By SHERRY DIGMON
The house was packed … but it always is. About 150 people gathered Saturday morning, February 1, for the 14th Annual Rosa Parks Breakfast at Greater Mount Triumph Missionary Baptist Church.
Lillie Johnson and her fellow members of the Yellow Hat Society presented the breakfast and program to honor the woman known as the Mother of the Civil Rights Movement.
While the gathering is a time to pay homage to Ms. Parks, it’s also a time to recognize area individuals for their achievement.
Escambia County School Board member Danny Benjamin presented the first award to a “difference maker” – a man who has made “a difference in his city, state and in my life.” The recipient was in education 40 years and on the school board for 24, the last eight as chairman. He serves on the city Planning Board, is a member of Kappa Alpha Psi, serves on the city and county Democratic Conference, and is a deacon. The Lifetime Achievement Award was presented to W.J. Grissett.
Escambia County Schools Improvement Supervisor Dr. Valarie Smith presented the Rosa Parks Award to Ada Minor Pair of Mobile, who has written a book on black pastors and churches in Mobile County.
A third award was presented – and it was a surprise. Lillie Johnson was presented with a plaque from her daughters, Shelia Johnson-Williams and Beverly Rodgers. The plaque was also from Lillie’s son, Randy Johnson, who was not in attendance. Her children honored her for all she does and all she means in their lives.
Johnson “volunteered” several people to take part in the program.
Serving as Master of Ceremony was Maurice Moore, director of Campus Life, Coastal Alabama Community College, Atmore and Brewton campuses.
Charles Wiggins sang America the Beautiful, accompanied on keyboard by Herbert “Mannie” Pair III, who also accompanied the Rev. Willie Hawthorne on two solos.
T.R. Miller teacher Bridget Golden presented the welcome, followed by the invocation by the Rev. Alfonzia Williams (retired).
Conecuh County School Superintendent Dr. Zickeyous Byrd presented the Occasion. He talked about Mrs. Parks’ decision not to give up her seat on the bus, an action that was the catalyst for the civil rights movement. “She made her decision in an instant,” Byrd said. “It took courage then, but it took more courage in the days, weeks, months and years to come … We are here today because she said no.”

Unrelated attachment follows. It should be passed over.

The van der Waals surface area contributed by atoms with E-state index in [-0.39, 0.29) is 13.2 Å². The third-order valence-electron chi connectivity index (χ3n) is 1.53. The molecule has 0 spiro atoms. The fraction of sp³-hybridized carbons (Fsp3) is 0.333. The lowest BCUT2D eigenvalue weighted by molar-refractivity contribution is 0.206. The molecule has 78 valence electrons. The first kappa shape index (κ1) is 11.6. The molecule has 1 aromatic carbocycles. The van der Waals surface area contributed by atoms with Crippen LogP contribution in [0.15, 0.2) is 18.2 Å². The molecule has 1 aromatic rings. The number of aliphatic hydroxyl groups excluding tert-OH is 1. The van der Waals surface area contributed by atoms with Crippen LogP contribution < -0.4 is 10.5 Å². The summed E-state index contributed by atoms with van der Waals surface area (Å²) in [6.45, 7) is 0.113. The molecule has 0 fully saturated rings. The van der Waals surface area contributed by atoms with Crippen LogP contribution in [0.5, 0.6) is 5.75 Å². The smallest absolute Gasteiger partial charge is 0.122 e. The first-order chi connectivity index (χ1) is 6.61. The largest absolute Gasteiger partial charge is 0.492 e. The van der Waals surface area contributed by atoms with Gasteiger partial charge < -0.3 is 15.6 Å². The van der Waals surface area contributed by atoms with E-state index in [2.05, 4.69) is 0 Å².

Superintendent of Education John Knott gave updates on Atmore schools, and Mayor Jim Staff gave city updates.
Area elected and appointed officials in attendance included District Judge Eric Coale, Presiding Judge Dave Jordan, Atmore Police Chief Chuck Brooks, Escambia County Superintendent of Education John Knott, District Attorney Steve Billy, Atmore City Councilwoman Susan Smith, Atmore City Councilman Jerome Webster, Escambia County Board of Education members Coleman Wallace and Danny Benjamin, Escambia County Sheriff Heath Jackson, Escambia County Health care Authority Board member Rev. Alfonzia Williams.
Dr. Ulysses McBride introduced guest speaker Vinson Bradley, dean of Student Services, Coastal Alabama Community College.
He talked about a lady who prepared for the day she would make history.
“She was preparing for when that time would come,” he said. “She joined NAACP and became secretary. She became more convicted in her faith. She became stronger. She did not sit still. She was preparing. Sometimes you don’t choose the time, the Lord does … She made the decision and she took her place in history as the Mother of the Civil Rights Movement.”
The program concluded with Lillie Johnson’s remarks. “When we were getting ready for today, I couldn’t help but wonder, what if Mrs. Parks had gotten up that day, where would we be?”